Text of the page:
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“19th Century football” frustrates Liverpool

Following a dreary 0-0 draw at home to West Ham, Jose Mourinho was quoted as saying “This was one team trying to play football, against another team that didn’t want to! (Play football)” and later in the same interview said “this is not Premier League football. This is like something from the 19th Century”. He repeatedly questioned Sam Allardyce’s (West Ham United’s Manager) tactics, yet in a complete contradiction of his apparent beliefs, he brilliantly put in place the exact tactics that so frustrated him in order to overcome a defiant Liverpool team.

Jose is known for his unique style of man management and getting players to fulfil his instructions to the letter. Which is exactly what happened in this match. He got the best out of seemingly a ‘weakened’ starting eleven and earned an outstanding 2-0 away victory at Anfield.

The game began exactly how Jose would have imagined upon arriving at Anfield. Immediately within the second minute of the game his tactic of time wasting in order to run down any seconds on the clock began. This sparked frustration for the Liverpool players and fans right from the off, even resulting in Steven Gerrard later wrestling the ball from Jose’s grasp on the touchline and precious seconds ticked by to Jose’s delight.

The first half went by as one of few chances. Phillipe Coutinho came closest with a shot come cross firing harmlessly wide, then following a goal line scramble which saw Ashley Cole clear the ball of the line, the ball fell to Mamadou Sakho who rushed his effort and blazed the ball over the bar. Chelsea then had a half-hearted  penalty appeal correctly waved away as Jon Flanagan turned to block an effort on goal.

The half seemed to be petering out to a hapless goalless draw when Steven Gerrard suffered possibly the biggest mistake in his illustrious footballing career. Mamadou Sakho rolled the ball towards Gerrard just inside the Liverpool half when Gerrard took his eye of the ball and it rolled away from his control, towards an onrushing Demba Ba to be clear on goal. In trying to recover this fatal mistake Gerrard then slipped to compound his own misery. Despite Gerrard trying to recover, Ba strode confidently towards goal, and looked like a man who thoroughly deserved his chance in the team, as he slid the ball under the legs of the helpless Simon Mignolet.

The second half was equally as frustrating for Liverpool, they found themselves now not only attacking a wall of 10 men, but attacking a defiant wall of 10 men who had a lead to grasp onto, and they found this task impossible to overcome.

Gerrard had two shots on target but neither were really testers for the veteran Mark Schwarzer to worry about, the first deflected right into the Australians hand, whilst the latter was a better effort it barely had the type of venom behind a usual Gerrard strike and merely stung the palms of Schwarzer.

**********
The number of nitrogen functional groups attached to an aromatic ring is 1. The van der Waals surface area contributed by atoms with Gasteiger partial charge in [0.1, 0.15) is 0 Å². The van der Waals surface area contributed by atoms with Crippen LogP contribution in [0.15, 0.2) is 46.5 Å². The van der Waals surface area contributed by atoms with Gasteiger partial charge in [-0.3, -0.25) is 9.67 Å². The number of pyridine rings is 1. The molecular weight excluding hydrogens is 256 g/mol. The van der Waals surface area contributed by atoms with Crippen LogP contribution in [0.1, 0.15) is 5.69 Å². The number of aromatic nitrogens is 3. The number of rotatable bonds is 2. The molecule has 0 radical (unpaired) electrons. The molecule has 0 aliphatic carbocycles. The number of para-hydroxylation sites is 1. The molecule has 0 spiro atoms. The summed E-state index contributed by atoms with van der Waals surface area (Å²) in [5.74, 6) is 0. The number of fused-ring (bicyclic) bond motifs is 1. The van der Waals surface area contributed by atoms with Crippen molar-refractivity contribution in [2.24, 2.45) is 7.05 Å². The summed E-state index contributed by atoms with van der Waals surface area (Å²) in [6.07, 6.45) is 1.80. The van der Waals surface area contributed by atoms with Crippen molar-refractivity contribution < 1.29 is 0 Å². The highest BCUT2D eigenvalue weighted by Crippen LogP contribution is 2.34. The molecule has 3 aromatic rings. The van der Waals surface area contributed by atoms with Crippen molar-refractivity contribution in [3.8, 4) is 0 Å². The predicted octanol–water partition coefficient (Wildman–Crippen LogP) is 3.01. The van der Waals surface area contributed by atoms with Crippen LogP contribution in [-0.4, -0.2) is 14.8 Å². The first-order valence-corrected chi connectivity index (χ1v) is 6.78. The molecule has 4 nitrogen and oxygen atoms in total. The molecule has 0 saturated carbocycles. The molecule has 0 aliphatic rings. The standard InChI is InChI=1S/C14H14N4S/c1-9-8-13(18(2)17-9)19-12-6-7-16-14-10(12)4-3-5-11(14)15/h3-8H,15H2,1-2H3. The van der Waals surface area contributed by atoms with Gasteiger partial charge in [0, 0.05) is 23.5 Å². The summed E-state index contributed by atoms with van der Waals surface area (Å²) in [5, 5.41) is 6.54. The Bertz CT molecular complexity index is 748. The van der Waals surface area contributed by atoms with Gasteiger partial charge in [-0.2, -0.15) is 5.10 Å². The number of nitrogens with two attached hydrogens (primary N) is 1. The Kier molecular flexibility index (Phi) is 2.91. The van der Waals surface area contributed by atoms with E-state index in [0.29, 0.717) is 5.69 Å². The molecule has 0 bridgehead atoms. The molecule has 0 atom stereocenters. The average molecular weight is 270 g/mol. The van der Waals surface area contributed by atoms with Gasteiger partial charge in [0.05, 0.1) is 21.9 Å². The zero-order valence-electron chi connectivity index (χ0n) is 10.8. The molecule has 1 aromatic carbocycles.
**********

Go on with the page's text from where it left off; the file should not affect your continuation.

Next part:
Meanwhile the Chelsea unit or “two buses” as referred to by Brendan Rogers seemed brilliant with their counter attacking and created possibly the best effort of individual skill in the match. Andre Schurrle broke down the left wing to cut inside and whip a dangerously vicious effort towards the bottom corner of the Liverpool goal to force a fine save from Mignolet.

The half continued its slow pattern, of Chelsea sitting deep and putting a stem to any flow of rhythm that Liverpool have so consistently found this season. Despite having 26 shots in the game and Schwarzer requiring a neat tip over the bar from a thunderous Luis Suarez volley towards the end of the match, Liverpool never looked like they had the key to unlock this immaculate defensive performance from Chelsea.

Then to put the metaphoric cherry on Jose’s cake in injury time as Liverpool desperately pushed for an equalizer the ball broke kindly for Willian to tap a pass sharply over a despairing Steven Gerrard lunge to Fernando Torres, which saw the Spaniard and Brazilian come two versus one against a stranded Mignolet.  Torres strode freely towards the Liverpool goal with the chance of his first ever goal against his previous employers. However in what could be seen by football romantics as a gesture to his old club, or by cynics as a striker in a lack of form who didn’t have the confidence to complete the chance, one would possibly lean towards the latter. He tapped the ball around the Belgian for Willian to walk the ball over the line and into an empty net.

What could be seen as pivotal game in the title race and seemingly hand the title right into the hands of Manchester City, should not be remembered as such but should be seen as an outstanding and brave performance from a Chelsea side who have put themselves back in the hunt for what could yet be a three way tussle for the precious crown as champions of England.

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